Women with immigrant or refugee status can be especially vulnerable, particularly from deportation orders. Under immigration laws, European nationals have to show that they are economically self-sufficient in order to be deemed ‘exercising treaty rights’ and therefore be able to stay in the UK. But as it is a grey area whether sex work counts as official economic activity, many women risk losing their right to remain. 

Ms Watson says: “We are defending a few women at the moment, mostly from Romania, who are facing deportation orders on the grounds that they’re not economically independent, because sex work isn’t properly accepted as a job.”

“Nowhere in law states sex work isn’t a job, but nowhere states that it is. So it’s down to the individual immigration officer to decide each time.”

For the Romanian women facing deportation this means they have to risk their safety while evading police: “Violent men in the area where the women live have been threatening them, and the women can’t go to the police in case it shows up in police records that they are on deportation orders and they could get deported immediately. In the meantime, nothing is being done to stop the violent men.”

Ms Watson says another serious issue which sex workers in the UK have to contend with is confiscation orders, which enable police to confiscate their money and jewellery, while also freezing their bank accounts, upon arrest if they suspect the women may be ‘living off the proceeds of crime’. If a sex worker is convicted, her money and jewellery become state assets; shared between police, tax bodies and the Home Office. 

In 2013, it was revealed in parliament that more than £12 million has been seized from sex work since 2002. Of this, just over £2 million went to police forces.

She says it’s “completely disgusting” and a clear conflict of interest that police forces can profit from convictions against workers: “When they raid brothels, they don’t ask ‘Are you being coerced, are there underage girls here?’, they ask ‘How long have you been here, how much money do you have.’ It just shows what they’re interested in.” 

Sex workers should be given paperwork from the police to enable them to draw out up to £250 of their own money from the bank but Ms Watson says cases the English Collective of Prostitutes have been involved with show this doesn’t always happen. She says: “A few days ago we got a call from a woman who had been arrested- the police took her money, her jewellery and froze her bank accounts and left her with nothing.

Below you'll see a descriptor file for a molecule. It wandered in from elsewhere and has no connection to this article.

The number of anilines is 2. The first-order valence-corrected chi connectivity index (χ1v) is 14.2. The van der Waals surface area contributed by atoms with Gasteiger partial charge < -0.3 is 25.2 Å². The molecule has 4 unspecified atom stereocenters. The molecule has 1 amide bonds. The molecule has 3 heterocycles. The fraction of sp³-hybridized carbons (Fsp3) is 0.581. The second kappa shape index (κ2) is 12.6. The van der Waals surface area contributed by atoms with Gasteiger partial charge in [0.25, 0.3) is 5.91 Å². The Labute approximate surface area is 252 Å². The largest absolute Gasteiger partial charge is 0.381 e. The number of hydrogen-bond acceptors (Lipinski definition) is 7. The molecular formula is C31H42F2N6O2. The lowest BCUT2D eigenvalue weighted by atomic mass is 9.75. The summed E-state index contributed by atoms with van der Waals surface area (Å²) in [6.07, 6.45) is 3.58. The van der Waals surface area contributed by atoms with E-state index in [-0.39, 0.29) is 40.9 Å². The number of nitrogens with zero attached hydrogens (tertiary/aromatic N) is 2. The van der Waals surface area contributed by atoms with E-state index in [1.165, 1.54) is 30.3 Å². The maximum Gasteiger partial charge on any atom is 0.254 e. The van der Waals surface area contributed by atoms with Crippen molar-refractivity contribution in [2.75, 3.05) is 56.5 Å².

“She has two small children and she needs to pay her bills, her rent. They didn’t give her the paperwork to draw out money from the bank and we’ve had to spend the last few days fighting on her behalf for them to finally give her it.”

Another concern is how current legislation makes it a criminal offence to know a brothel is being run, even if you are not the person running it. Ms Watson says the union are working with a woman who is currently in prison for “conspiring to run a brothel” as she was working as a sex worker at a property along with other women. Evidence reported in court was that she had “opened the door multiple times” and was seen wearing clothes on the premises, rather than just her underwear thereby implying she was culpable and aware of how the brothel operates. The union are hoping to appeal the case.

The Home Affairs Select Committee is expected to release its final report in the coming months. It is not yet known what their final recommendations will be, or how much appetite there is among MPs to enact any changes which are suggested. Regardless, how society and legislators view sex work appears to be undergoing historic change and gathering unprecedented momentum.